There’s been a lot of “noise” in the financial markets for a while now. From geopolitical conflicts and currency censorship, to unrelenting inflation and slumping stock markets, our psyche’s have been bombarded.
There’s been lots of noise in the gold and silver markets, too. Plenty of bull and bear proclamations, and more recently some misunderstandings about what gold does during periods of rising interest rates (it tends to rise).
How does one navigate through all this noise to come to any sensible conclusion about the state of gold and silver and where they might be headed?
We know the fundamental case from Mike Maloney, but when it comes specifically to prices, one way to do that is to focus on the trend.
Here’s a perspective on their trends you may not have seen elsewhere…
Gold and Silver Trading Ranges
The following charts show gold and silver’s annual trading range since 2014, including 2022 to date (through Friday February 18). It also lists the dollar amount between the high and low, so you can see how much they’ve fluctuated throughout the year.
Something stuck out to me right away when I saw this. See what you think…
The thing I spotted right away was that including 2022 year-to-date, the gold price has made higher lows for seven consecutive years.
Even during the crash of March 2020 it stayed above the prior year low.
This is one of the hallmarks of a bull market. Despite falling 3.8% last year, gold’s low was higher.
Its volatility is useful information, too. On average, since 2014, the gold price has fluctuated $285 during the year (including 2020, excluding 2021). In other words, seeing gold fluctuate by triple digits during the year shouldn’t scare us—the trend is clearly up.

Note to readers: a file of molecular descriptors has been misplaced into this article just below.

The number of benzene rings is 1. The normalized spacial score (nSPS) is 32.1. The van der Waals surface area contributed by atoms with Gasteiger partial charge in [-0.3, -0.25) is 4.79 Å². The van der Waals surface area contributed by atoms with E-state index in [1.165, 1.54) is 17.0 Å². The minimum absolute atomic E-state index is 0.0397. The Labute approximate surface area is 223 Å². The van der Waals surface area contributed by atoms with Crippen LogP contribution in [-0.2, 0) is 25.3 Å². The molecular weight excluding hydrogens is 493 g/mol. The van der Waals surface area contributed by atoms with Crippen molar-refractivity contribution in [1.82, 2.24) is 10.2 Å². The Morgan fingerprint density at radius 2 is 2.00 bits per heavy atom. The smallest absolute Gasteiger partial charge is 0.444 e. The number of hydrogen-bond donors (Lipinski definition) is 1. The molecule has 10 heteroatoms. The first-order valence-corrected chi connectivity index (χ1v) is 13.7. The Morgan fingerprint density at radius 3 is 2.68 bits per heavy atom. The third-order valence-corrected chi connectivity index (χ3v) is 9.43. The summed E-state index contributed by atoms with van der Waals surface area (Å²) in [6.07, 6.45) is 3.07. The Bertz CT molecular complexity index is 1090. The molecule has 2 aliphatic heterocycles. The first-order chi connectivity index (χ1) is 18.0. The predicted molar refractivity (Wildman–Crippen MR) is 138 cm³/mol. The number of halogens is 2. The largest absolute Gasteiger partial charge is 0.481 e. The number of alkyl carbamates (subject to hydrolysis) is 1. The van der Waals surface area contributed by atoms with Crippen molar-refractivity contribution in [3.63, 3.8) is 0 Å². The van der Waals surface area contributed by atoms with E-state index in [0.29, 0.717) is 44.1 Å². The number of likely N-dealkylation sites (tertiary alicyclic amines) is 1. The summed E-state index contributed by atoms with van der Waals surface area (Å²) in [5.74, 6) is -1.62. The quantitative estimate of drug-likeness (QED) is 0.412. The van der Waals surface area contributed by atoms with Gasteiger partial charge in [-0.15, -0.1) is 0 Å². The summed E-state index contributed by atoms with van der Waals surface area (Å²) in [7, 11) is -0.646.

Here’s the trading ranges for silver since 2014.
There are several things we can observe about the silver price.
- Silver’s greater volatility is readily apparent. In 2020 it fluctuated over half of its entire price. This has happened before, too.
- The price went sideways for years. But silver has a history of doing this between giant spikes. It’s also worth pointing out that it’s trading higher now than it did eight years ago.
- Other than the Covid selloff (March 2020) silver has made higher lows since 2018. And higher highs every year since 2018. A continuation of this trend would mean silver trades above $30 this year (which is what many analysts predict, including me).
This big picture view of gold and silver helps keep things in perspective. If you’re someone who gets frustrated if they don’t respond the way you think they should on certain days, focus on the overall trend and that frustration may ease.
And of course don’t forget that gold and silver have periods where they soar. Mike Maloney is convinced another one is inevitable.
To view original article, please visit: https://goldsilver.com/blog/what-do-gold-and-silvers-trading-ranges-signal-to-you/